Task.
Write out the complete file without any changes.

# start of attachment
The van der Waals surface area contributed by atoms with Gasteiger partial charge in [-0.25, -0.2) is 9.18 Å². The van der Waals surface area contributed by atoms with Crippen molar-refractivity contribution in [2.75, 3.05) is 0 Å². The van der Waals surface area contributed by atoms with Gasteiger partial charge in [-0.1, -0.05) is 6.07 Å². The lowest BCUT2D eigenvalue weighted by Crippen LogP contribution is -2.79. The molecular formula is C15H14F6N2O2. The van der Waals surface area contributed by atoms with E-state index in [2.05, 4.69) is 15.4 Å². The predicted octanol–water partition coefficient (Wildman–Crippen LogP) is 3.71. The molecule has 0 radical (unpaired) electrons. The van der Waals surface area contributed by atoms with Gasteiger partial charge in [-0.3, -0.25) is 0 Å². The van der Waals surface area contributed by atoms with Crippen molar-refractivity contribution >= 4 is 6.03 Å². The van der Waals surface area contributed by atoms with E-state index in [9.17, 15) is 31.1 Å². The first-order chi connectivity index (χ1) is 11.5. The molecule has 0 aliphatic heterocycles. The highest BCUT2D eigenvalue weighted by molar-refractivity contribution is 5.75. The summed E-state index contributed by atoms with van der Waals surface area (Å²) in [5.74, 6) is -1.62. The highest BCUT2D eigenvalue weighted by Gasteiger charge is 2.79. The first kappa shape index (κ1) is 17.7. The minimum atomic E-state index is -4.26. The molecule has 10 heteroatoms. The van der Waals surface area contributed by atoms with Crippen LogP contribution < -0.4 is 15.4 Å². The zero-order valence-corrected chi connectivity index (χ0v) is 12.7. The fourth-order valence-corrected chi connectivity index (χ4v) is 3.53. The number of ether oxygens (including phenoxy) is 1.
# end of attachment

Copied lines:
The van der Waals surface area contributed by atoms with Gasteiger partial charge in [-0.25, -0.2) is 9.18 Å². The van der Waals surface area contributed by atoms with Crippen molar-refractivity contribution in [2.75, 3.05) is 0 Å². The van der Waals surface area contributed by atoms with Gasteiger partial charge in [-0.1, -0.05) is 6.07 Å². The lowest BCUT2D eigenvalue weighted by Crippen LogP contribution is -2.79. The molecular formula is C15H14F6N2O2. The van der Waals surface area contributed by atoms with E-state index in [2.05, 4.69) is 15.4 Å². The predicted octanol–water partition coefficient (Wildman–Crippen LogP) is 3.71. The molecule has 0 radical (unpaired) electrons. The van der Waals surface area contributed by atoms with Gasteiger partial charge in [-0.3, -0.25) is 0 Å². The van der Waals surface area contributed by atoms with Crippen molar-refractivity contribution >= 4 is 6.03 Å². The van der Waals surface area contributed by atoms with E-state index in [9.17, 15) is 31.1 Å². The first-order chi connectivity index (χ1) is 11.5. The molecule has 0 aliphatic heterocycles. The highest BCUT2D eigenvalue weighted by molar-refractivity contribution is 5.75. The summed E-state index contributed by atoms with van der Waals surface area (Å²) in [5.74, 6) is -1.62. The highest BCUT2D eigenvalue weighted by Gasteiger charge is 2.79. The first kappa shape index (κ1) is 17.7. The minimum atomic E-state index is -4.26. The molecule has 10 heteroatoms. The van der Waals surface area contributed by atoms with Crippen LogP contribution < -0.4 is 15.4 Å². The zero-order valence-corrected chi connectivity index (χ0v) is 12.7. The fourth-order valence-corrected chi connectivity index (χ4v) is 3.53. The number of ether oxygens (including phenoxy) is 1.